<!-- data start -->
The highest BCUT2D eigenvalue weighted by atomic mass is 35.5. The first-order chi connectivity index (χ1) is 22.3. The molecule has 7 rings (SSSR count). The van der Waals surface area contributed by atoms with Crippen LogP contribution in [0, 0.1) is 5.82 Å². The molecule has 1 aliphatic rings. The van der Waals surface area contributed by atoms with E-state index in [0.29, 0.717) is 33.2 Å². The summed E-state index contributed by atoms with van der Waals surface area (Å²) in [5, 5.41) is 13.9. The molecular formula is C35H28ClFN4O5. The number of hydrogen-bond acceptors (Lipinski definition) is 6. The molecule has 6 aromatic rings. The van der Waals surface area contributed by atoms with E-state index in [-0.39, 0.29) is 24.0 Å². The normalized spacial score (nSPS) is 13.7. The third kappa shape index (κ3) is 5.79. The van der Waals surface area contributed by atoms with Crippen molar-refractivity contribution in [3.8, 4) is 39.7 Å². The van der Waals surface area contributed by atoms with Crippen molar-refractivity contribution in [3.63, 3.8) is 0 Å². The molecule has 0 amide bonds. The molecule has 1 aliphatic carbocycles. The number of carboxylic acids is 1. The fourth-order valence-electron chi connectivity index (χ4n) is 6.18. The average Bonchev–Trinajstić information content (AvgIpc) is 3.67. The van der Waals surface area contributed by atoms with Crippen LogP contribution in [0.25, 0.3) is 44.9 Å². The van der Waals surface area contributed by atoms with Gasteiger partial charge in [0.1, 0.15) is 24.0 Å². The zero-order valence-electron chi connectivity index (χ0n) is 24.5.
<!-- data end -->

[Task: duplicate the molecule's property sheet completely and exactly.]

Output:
The highest BCUT2D eigenvalue weighted by atomic mass is 35.5. The first-order chi connectivity index (χ1) is 22.3. The molecule has 7 rings (SSSR count). The van der Waals surface area contributed by atoms with Crippen LogP contribution in [0, 0.1) is 5.82 Å². The molecule has 1 aliphatic rings. The van der Waals surface area contributed by atoms with E-state index in [0.29, 0.717) is 33.2 Å². The summed E-state index contributed by atoms with van der Waals surface area (Å²) in [5, 5.41) is 13.9. The molecular formula is C35H28ClFN4O5. The number of hydrogen-bond acceptors (Lipinski definition) is 6. The molecule has 6 aromatic rings. The van der Waals surface area contributed by atoms with E-state index in [-0.39, 0.29) is 24.0 Å². The normalized spacial score (nSPS) is 13.7. The third kappa shape index (κ3) is 5.79. The van der Waals surface area contributed by atoms with Crippen molar-refractivity contribution in [3.8, 4) is 39.7 Å². The van der Waals surface area contributed by atoms with Crippen molar-refractivity contribution in [3.63, 3.8) is 0 Å². The molecule has 0 amide bonds. The molecule has 1 aliphatic carbocycles. The number of carboxylic acids is 1. The fourth-order valence-electron chi connectivity index (χ4n) is 6.18. The average Bonchev–Trinajstić information content (AvgIpc) is 3.67. The van der Waals surface area contributed by atoms with Crippen LogP contribution in [0.25, 0.3) is 44.9 Å². The van der Waals surface area contributed by atoms with Gasteiger partial charge in [0.1, 0.15) is 24.0 Å². The zero-order valence-electron chi connectivity index (χ0n) is 24.5.